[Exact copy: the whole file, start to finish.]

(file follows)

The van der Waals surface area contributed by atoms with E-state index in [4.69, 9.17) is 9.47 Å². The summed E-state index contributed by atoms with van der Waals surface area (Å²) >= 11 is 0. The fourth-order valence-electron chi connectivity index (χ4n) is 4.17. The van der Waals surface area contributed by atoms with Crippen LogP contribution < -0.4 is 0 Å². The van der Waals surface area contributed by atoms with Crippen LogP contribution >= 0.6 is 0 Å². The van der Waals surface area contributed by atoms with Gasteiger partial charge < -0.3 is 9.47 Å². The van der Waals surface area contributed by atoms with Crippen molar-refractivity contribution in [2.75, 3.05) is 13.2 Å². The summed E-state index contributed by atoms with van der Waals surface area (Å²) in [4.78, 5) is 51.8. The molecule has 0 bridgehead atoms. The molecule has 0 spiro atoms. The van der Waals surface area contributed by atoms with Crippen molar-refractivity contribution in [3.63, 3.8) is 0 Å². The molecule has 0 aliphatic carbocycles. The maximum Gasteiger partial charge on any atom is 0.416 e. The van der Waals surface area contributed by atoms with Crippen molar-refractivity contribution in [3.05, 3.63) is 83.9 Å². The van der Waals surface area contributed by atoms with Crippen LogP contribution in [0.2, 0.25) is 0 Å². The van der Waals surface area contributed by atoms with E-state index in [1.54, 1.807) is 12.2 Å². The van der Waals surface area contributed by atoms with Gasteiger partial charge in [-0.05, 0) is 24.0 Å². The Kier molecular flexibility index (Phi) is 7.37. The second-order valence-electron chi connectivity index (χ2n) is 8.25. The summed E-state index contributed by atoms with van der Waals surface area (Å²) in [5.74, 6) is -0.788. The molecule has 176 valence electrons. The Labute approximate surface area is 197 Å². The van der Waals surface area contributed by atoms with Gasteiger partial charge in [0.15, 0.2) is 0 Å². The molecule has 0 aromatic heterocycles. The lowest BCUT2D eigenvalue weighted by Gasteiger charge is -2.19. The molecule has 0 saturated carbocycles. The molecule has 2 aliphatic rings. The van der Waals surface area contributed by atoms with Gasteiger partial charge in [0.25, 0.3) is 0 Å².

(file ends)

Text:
The van der Waals surface area contributed by atoms with E-state index in [4.69, 9.17) is 9.47 Å². The summed E-state index contributed by atoms with van der Waals surface area (Å²) >= 11 is 0. The fourth-order valence-electron chi connectivity index (χ4n) is 4.17. The van der Waals surface area contributed by atoms with Crippen LogP contribution < -0.4 is 0 Å². The van der Waals surface area contributed by atoms with Crippen LogP contribution >= 0.6 is 0 Å². The van der Waals surface area contributed by atoms with Gasteiger partial charge < -0.3 is 9.47 Å². The van der Waals surface area contributed by atoms with Crippen molar-refractivity contribution in [2.75, 3.05) is 13.2 Å². The summed E-state index contributed by atoms with van der Waals surface area (Å²) in [4.78, 5) is 51.8. The molecule has 0 bridgehead atoms. The molecule has 0 spiro atoms. The van der Waals surface area contributed by atoms with Crippen molar-refractivity contribution in [3.63, 3.8) is 0 Å². The molecule has 0 aliphatic carbocycles. The maximum Gasteiger partial charge on any atom is 0.416 e. The van der Waals surface area contributed by atoms with Crippen molar-refractivity contribution in [3.05, 3.63) is 83.9 Å². The van der Waals surface area contributed by atoms with Crippen LogP contribution in [0.2, 0.25) is 0 Å². The van der Waals surface area contributed by atoms with E-state index in [1.54, 1.807) is 12.2 Å². The van der Waals surface area contributed by atoms with Gasteiger partial charge in [-0.05, 0) is 24.0 Å². The Kier molecular flexibility index (Phi) is 7.37. The second-order valence-electron chi connectivity index (χ2n) is 8.25. The summed E-state index contributed by atoms with van der Waals surface area (Å²) in [5.74, 6) is -0.788. The molecule has 176 valence electrons. The Labute approximate surface area is 197 Å². The van der Waals surface area contributed by atoms with Gasteiger partial charge in [0.15, 0.2) is 0 Å². The molecule has 0 aromatic heterocycles. The lowest BCUT2D eigenvalue weighted by Gasteiger charge is -2.19. The molecule has 0 saturated carbocycles. The molecule has 2 aliphatic rings. The van der Waals surface area contributed by atoms with Gasteiger partial charge in [0.25, 0.3) is 0 Å².